So if the government enacted a Free Candy For Everybody policy, and over ten years built up a trillion dollars in debt buying candy from overseas and distributing it to everybody of voting age... When people come of age where they can pay taxes that go to the debt that was used to buy the candy but never got any of the candy themselves, it's exactly the same to them as if the debt had never been run up?It really is truly amazing how many of my outraged commenters cannot read and understand simple declarative sentences in the English language, and how economic ignoramuses such as Alonzo Fyfe and my anonymous commenter appear to lack either the desire or ability to think beyond their naive, faith-based delusions.
Thank goodness, I thought they'd either have to pay higher taxes or have fewer government services to make up the difference, at least on the debt's interest if they didn't care about paying down the principal.
First of all, a trillion dollars is chump change, less than a month's GDP. It's like Dr. Evil demanding One Million Dollars. The Department of Defense has half a trillion in couch cushions at the Pentagon. If you're going to create absurd hypotheticals, at least make them scary.
It is of course possible to use deficit spending unwisely. In much the same sense, it is possible to drive a car into a crowd of pedestrians, but by itself that is not an argument that cars are inherently and universally bad, which is the argument that Fyfe makes regarding deficit spending. In the case Anonymous presents above, what is unwise is consuming a trillion dollars worth of candy; it would be just as unwise no matter how we chose to account for its consumption.
Although it is probably ludicrous to believe that there is any actual desire for a trillion more dollars worth of candy — I suspect that if the world made that much more candy, it would simply rot in warehouses and cupboards — if there were that much demand, why would we purchase it all from overseas? Are Americans suddenly unable to build factories and produce candy? It really is funny how in their hypotheticals, libtards always assume that their vaunted American Free Enterprise system suddenly turns to jelly in the face of the most trivial government action.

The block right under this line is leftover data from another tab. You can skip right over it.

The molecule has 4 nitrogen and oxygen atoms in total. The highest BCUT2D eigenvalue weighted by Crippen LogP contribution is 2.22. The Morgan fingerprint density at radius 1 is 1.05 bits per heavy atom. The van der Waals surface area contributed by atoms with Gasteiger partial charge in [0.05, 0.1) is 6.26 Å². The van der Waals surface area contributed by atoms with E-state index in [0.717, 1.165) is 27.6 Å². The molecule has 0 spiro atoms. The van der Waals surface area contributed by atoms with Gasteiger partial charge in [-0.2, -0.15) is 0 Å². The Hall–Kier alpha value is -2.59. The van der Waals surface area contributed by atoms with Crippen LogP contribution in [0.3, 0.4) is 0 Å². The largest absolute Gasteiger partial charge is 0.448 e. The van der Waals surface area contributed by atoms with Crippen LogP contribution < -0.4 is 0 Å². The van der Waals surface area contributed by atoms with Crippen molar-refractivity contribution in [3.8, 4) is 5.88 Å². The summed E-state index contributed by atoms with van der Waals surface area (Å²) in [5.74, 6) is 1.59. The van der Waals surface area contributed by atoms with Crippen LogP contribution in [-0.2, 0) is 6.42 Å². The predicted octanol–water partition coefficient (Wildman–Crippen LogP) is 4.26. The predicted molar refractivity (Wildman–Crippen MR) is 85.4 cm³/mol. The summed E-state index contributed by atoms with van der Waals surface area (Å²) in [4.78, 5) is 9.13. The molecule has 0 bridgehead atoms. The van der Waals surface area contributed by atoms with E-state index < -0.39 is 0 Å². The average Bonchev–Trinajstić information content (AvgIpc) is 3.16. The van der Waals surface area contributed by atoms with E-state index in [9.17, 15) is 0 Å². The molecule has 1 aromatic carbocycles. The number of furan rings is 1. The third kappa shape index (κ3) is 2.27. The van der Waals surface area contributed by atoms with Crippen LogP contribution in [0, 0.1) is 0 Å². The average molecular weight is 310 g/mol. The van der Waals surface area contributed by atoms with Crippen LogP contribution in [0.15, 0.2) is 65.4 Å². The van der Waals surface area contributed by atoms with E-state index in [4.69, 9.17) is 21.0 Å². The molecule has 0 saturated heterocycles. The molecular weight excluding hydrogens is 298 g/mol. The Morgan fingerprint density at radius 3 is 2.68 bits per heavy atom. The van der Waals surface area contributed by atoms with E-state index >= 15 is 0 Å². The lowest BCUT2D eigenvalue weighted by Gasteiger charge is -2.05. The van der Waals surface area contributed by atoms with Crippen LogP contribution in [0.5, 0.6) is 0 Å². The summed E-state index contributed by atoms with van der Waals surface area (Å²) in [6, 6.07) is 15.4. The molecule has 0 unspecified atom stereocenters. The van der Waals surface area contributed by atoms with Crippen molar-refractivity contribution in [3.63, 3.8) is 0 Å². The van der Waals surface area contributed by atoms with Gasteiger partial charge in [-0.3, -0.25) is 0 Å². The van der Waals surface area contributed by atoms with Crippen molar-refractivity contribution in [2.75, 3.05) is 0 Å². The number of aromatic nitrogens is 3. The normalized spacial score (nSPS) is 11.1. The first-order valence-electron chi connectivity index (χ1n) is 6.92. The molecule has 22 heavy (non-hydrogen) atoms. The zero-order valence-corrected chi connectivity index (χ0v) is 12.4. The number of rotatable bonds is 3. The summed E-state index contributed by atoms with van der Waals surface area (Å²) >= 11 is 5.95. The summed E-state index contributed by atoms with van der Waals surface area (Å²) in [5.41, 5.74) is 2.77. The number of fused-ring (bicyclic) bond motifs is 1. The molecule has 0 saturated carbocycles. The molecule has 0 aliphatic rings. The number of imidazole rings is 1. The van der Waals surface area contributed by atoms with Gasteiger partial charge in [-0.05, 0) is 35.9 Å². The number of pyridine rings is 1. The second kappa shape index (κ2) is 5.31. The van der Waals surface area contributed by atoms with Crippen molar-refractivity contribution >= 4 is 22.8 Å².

If there really were a trillion dollars worth of unmet desire for candy, turning that desire into demand by deficit spending would cause capitalists to build a lot of factories and hire a lot of workers to produce a metric assload of candy. Which would cause exactly what deficit spending is supposed to: stimulate additional production to move short-run aggregate supply equilibrium to the long-run aggregate supply equilibrium with aggregate demand.
Even if there were a trillion dollars of unmet desire for candy, and it turned out that American capitalists were unwilling or unable to meet that demand, why would we expect foreigners to supply it? Foreigners lack a good mechanism for collecting debt coercively. If our children believed the money had been spent unwisely, and it were not in their interest to repay their debt, it would be within their ability to repudiate the debt. Knowing this, foreigners would loan us a trillion dollars worth of candy only if they believed in was in our children's interests to pay with a trillion dollars worth of something else in the future. And if it were in our children's interests to pay the debt, how are we acting immorally by incurring it.
Macroeconomics is not that hard. No harder than evolution. Seriously, people, take Principles of Macroeconomics at your local community college, and at least try to think these issues through logically.